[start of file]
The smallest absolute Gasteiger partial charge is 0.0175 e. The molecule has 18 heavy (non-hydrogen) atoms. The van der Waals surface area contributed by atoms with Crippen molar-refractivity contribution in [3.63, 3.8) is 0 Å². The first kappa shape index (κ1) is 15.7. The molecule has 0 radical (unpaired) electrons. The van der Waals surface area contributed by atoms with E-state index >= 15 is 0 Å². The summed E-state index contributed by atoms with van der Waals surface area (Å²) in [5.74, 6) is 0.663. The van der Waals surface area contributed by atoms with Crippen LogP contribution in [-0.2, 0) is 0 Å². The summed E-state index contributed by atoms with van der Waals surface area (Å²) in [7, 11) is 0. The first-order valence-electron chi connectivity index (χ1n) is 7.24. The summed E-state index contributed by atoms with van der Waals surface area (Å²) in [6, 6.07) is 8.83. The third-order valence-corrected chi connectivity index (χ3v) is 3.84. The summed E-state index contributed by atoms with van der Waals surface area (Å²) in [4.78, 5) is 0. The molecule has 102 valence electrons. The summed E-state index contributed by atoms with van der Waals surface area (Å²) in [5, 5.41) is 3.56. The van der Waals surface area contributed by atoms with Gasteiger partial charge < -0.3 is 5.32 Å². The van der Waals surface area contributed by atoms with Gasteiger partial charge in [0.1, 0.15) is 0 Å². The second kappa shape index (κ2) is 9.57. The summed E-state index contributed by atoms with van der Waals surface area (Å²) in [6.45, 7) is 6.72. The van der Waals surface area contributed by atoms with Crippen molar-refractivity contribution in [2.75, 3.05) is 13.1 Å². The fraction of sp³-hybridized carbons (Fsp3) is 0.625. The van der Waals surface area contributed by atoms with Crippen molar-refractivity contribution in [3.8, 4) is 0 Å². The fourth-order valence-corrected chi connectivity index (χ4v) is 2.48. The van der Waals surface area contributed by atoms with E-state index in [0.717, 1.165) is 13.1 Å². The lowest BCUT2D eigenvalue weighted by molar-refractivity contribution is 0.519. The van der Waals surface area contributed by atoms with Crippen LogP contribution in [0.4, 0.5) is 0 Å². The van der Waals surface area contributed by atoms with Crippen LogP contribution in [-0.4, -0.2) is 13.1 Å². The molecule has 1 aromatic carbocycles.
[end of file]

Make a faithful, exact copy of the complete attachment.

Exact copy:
The smallest absolute Gasteiger partial charge is 0.0175 e. The molecule has 18 heavy (non-hydrogen) atoms. The van der Waals surface area contributed by atoms with Crippen molar-refractivity contribution in [3.63, 3.8) is 0 Å². The first kappa shape index (κ1) is 15.7. The molecule has 0 radical (unpaired) electrons. The van der Waals surface area contributed by atoms with E-state index >= 15 is 0 Å². The summed E-state index contributed by atoms with van der Waals surface area (Å²) in [5.74, 6) is 0.663. The van der Waals surface area contributed by atoms with Crippen LogP contribution in [-0.2, 0) is 0 Å². The summed E-state index contributed by atoms with van der Waals surface area (Å²) in [7, 11) is 0. The first-order valence-electron chi connectivity index (χ1n) is 7.24. The summed E-state index contributed by atoms with van der Waals surface area (Å²) in [6, 6.07) is 8.83. The third-order valence-corrected chi connectivity index (χ3v) is 3.84. The summed E-state index contributed by atoms with van der Waals surface area (Å²) in [4.78, 5) is 0. The molecule has 102 valence electrons. The summed E-state index contributed by atoms with van der Waals surface area (Å²) in [5, 5.41) is 3.56. The van der Waals surface area contributed by atoms with Gasteiger partial charge < -0.3 is 5.32 Å². The van der Waals surface area contributed by atoms with Gasteiger partial charge in [0.1, 0.15) is 0 Å². The second kappa shape index (κ2) is 9.57. The summed E-state index contributed by atoms with van der Waals surface area (Å²) in [6.45, 7) is 6.72. The van der Waals surface area contributed by atoms with Crippen molar-refractivity contribution in [2.75, 3.05) is 13.1 Å². The fraction of sp³-hybridized carbons (Fsp3) is 0.625. The van der Waals surface area contributed by atoms with Crippen molar-refractivity contribution in [3.8, 4) is 0 Å². The fourth-order valence-corrected chi connectivity index (χ4v) is 2.48. The van der Waals surface area contributed by atoms with E-state index in [0.717, 1.165) is 13.1 Å². The lowest BCUT2D eigenvalue weighted by molar-refractivity contribution is 0.519. The van der Waals surface area contributed by atoms with Crippen LogP contribution in [0.4, 0.5) is 0 Å². The van der Waals surface area contributed by atoms with Crippen LogP contribution in [-0.4, -0.2) is 13.1 Å². The molecule has 1 aromatic carbocycles.